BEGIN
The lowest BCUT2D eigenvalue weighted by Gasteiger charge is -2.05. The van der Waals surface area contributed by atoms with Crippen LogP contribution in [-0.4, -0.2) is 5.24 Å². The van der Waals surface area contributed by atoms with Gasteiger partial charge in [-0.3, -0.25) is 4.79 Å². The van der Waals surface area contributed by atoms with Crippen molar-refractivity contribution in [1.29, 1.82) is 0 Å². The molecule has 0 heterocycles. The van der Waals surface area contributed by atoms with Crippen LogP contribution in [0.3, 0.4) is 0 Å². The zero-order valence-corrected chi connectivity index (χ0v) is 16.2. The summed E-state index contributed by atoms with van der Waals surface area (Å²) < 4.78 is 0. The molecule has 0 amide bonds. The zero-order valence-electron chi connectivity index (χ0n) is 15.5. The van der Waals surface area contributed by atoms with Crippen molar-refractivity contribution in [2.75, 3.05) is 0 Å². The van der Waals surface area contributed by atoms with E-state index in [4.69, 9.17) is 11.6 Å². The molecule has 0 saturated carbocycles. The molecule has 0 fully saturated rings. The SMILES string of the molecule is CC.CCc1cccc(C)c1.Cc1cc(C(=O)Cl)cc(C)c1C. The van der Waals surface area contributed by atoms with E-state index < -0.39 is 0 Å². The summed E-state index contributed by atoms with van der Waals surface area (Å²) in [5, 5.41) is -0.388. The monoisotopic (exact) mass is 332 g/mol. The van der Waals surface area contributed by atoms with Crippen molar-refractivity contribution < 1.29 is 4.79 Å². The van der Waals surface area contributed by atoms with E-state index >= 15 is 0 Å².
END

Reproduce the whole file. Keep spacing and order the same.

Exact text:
The lowest BCUT2D eigenvalue weighted by Gasteiger charge is -2.05. The van der Waals surface area contributed by atoms with Crippen LogP contribution in [-0.4, -0.2) is 5.24 Å². The van der Waals surface area contributed by atoms with Gasteiger partial charge in [-0.3, -0.25) is 4.79 Å². The van der Waals surface area contributed by atoms with Crippen molar-refractivity contribution in [1.29, 1.82) is 0 Å². The molecule has 0 heterocycles. The van der Waals surface area contributed by atoms with Crippen LogP contribution in [0.3, 0.4) is 0 Å². The zero-order valence-corrected chi connectivity index (χ0v) is 16.2. The summed E-state index contributed by atoms with van der Waals surface area (Å²) < 4.78 is 0. The molecule has 0 amide bonds. The zero-order valence-electron chi connectivity index (χ0n) is 15.5. The van der Waals surface area contributed by atoms with Crippen molar-refractivity contribution in [2.75, 3.05) is 0 Å². The van der Waals surface area contributed by atoms with E-state index in [4.69, 9.17) is 11.6 Å². The molecule has 0 saturated carbocycles. The molecule has 0 fully saturated rings. The SMILES string of the molecule is CC.CCc1cccc(C)c1.Cc1cc(C(=O)Cl)cc(C)c1C. The van der Waals surface area contributed by atoms with E-state index < -0.39 is 0 Å². The summed E-state index contributed by atoms with van der Waals surface area (Å²) in [5, 5.41) is -0.388. The monoisotopic (exact) mass is 332 g/mol. The van der Waals surface area contributed by atoms with Crippen molar-refractivity contribution < 1.29 is 4.79 Å². The van der Waals surface area contributed by atoms with E-state index >= 15 is 0 Å².